No matter what happens in life, many things are beyond your control. You cannot control the cop deciding to pull you over for two miles per hour over the speed limit, you cannot control what the person said to you at work, you cannot control when your car breaks down, and you cannot control that the judge thinks your butt came up on the bench.

You can’t control any of it. Much of the stress in our life comes in worrying about these things. Sometimes entire training cycles are destroyed because of stressing out about this. Well, what if this suit doesn’t fit right and I can’t get it broken in or altered in time? What if this exercise doesn’t have the response I think it should and I can’t hit a PR at the meet? What if this, what if that? What if, what if, what if, what if, what if. All of these things lead to anxiety.

The book “Why Zebra’s Don’t Get Ulcers” can be briefly summarized simple statement: when the predator isn’t there, they aren’t stressed anymore. They don’t think about the what-ifs. They only think about the right-nows. Watch Animal Planet or National Geographic or whatever animal channels there are now; five minutes after the chase is completed, the zebra goes back to eating grass and hanging out.

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Being homo sapiens, we do have a higher level of thinking than the zebras (at least most of us do. I’ve met some people where I’m not so sure). We have the ability to process things so that we don’t do them again in the future. We tend to end up going down this as an entire rabbit hole and are unable to stop thinking about it. We often think about this as we lie in bed and this is what keeps us awake. Research has actually found that sleep latency (delayed falling asleep) is linked to stress, and this is why meditations at bedtime have been very helpful in allowing people to fall asleep to begin with. This could be another article entirely.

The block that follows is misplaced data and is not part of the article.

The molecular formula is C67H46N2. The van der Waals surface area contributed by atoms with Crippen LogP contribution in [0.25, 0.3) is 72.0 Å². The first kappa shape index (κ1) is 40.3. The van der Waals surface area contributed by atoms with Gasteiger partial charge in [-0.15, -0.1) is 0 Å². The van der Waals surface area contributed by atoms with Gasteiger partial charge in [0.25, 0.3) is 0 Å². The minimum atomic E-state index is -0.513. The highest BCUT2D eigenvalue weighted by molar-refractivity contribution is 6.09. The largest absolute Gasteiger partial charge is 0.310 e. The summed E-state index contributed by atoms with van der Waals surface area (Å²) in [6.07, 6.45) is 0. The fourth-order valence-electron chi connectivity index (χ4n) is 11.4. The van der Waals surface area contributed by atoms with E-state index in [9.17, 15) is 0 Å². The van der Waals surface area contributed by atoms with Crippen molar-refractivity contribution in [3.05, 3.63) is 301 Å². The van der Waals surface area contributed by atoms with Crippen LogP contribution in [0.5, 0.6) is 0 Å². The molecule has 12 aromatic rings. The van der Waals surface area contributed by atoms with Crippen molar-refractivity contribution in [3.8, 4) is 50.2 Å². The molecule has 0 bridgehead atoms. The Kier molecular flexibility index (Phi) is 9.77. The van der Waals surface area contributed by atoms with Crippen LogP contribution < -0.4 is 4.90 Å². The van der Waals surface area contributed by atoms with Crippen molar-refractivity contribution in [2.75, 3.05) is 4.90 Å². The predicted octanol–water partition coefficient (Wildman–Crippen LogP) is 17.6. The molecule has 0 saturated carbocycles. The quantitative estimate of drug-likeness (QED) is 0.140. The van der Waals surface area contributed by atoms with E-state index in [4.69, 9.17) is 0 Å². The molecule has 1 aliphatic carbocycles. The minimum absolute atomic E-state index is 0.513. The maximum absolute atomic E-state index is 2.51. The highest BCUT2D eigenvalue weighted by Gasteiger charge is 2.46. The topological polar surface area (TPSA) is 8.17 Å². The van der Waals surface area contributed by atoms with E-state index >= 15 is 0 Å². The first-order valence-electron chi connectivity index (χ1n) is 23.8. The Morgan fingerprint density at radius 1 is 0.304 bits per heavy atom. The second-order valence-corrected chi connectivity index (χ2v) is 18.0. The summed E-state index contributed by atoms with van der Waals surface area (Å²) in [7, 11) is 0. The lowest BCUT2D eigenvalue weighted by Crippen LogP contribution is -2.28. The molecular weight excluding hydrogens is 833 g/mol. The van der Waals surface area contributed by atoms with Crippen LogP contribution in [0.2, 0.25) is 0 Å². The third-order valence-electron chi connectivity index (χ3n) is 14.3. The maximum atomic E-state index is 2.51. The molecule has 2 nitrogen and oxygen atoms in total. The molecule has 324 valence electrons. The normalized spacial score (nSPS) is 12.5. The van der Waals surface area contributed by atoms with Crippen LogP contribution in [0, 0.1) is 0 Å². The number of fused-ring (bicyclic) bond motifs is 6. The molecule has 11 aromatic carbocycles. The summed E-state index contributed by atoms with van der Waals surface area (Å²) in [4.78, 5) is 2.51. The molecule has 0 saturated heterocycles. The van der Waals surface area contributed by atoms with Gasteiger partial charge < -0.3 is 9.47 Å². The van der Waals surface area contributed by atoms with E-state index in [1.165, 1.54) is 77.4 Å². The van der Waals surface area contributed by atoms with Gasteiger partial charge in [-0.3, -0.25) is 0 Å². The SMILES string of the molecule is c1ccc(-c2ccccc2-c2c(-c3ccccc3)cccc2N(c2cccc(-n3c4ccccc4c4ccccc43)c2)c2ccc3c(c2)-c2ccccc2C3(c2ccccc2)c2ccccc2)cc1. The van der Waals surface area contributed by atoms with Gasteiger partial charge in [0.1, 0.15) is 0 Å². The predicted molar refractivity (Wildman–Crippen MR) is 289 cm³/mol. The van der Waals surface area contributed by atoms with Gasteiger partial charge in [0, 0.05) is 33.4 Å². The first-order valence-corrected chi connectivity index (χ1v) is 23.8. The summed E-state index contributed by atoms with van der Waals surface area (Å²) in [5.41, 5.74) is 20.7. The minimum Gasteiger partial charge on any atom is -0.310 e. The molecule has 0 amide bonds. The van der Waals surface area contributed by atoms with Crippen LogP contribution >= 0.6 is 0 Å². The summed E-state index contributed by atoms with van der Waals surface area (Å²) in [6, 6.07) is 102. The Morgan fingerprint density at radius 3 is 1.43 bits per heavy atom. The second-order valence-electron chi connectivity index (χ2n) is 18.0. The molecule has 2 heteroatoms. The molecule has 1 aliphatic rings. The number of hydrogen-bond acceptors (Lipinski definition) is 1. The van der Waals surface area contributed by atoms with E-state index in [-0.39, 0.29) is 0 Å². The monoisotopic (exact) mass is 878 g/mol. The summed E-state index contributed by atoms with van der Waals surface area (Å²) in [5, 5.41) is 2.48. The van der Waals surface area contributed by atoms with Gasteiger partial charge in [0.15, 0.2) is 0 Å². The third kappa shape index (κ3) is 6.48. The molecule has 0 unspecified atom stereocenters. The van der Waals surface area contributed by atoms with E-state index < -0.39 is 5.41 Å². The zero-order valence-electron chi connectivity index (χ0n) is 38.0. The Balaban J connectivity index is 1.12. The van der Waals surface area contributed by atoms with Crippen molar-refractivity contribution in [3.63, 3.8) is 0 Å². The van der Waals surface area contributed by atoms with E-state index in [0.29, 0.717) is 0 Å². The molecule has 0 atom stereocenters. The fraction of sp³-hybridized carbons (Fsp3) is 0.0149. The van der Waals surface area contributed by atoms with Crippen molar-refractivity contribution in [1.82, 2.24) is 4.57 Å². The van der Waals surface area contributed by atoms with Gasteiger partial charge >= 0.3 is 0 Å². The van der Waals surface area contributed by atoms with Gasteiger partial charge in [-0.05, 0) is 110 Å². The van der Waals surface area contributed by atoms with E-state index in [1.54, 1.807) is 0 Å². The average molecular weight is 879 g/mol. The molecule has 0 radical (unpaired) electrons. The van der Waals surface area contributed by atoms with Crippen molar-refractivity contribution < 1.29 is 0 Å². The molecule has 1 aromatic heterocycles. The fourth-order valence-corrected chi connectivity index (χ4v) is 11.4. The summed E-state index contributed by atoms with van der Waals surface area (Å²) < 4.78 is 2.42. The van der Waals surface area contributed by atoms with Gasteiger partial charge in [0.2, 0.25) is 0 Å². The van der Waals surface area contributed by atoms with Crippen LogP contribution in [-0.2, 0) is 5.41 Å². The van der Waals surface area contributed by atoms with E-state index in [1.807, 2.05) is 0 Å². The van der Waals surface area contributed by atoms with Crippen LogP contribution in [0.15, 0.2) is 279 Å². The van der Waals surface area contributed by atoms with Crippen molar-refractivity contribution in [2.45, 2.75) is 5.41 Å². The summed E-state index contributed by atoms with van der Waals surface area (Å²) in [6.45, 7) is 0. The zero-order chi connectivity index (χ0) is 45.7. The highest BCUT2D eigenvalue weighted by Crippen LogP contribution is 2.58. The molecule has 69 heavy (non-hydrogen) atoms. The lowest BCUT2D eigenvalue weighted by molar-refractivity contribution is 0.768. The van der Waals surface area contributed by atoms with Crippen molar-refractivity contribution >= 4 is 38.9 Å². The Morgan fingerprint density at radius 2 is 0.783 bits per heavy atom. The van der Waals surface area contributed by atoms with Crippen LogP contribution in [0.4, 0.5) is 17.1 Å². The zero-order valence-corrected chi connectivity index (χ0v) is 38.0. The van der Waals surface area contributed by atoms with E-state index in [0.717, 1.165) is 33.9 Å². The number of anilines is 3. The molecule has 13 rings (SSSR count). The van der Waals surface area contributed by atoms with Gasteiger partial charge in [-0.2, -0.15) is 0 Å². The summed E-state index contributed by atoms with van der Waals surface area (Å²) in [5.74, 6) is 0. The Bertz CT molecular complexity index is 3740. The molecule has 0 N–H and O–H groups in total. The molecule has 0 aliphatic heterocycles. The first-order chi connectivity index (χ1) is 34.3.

If we simply focus on what we can control, stress is greatly reduced. What is that, though? What can we control?  If we can’t control what others say or do to us, what occurs from various situational happenstance, or just dumb luck, what can we control? We control how we respond. This is the only thing we control.

control mann

How many times have you heard someone say, “my boss is making my life miserable?" Did the boss make the person's life miserable or did the person respond in misery to what the boss did? Did the keys being locked in the car ruin your day, or did you let that misfortune spill over into other areas of your life?

Viktor Frankl lived through absolute hell. In his book Man’s Search for Meaning he talks about his life in a Nazi concentration camp during WWII (1). They controlled everything about his life. They controlled when he woke, when he slept, when he was beaten, when he was to remain safe, even whether he would live or die. He was able to live through this situation because of one tiny little concept:

“They controlled everything but my mind, and in my mind, I was free.”

Think about that for one second. He was able to survive and thrive as much as anyone could in that situation, because of his mindset.  They couldn’t control his thinking. They couldn’t control how he responded to what they said. He couldn’t control what they did; he could only control how he responded — and that is where his focus lied.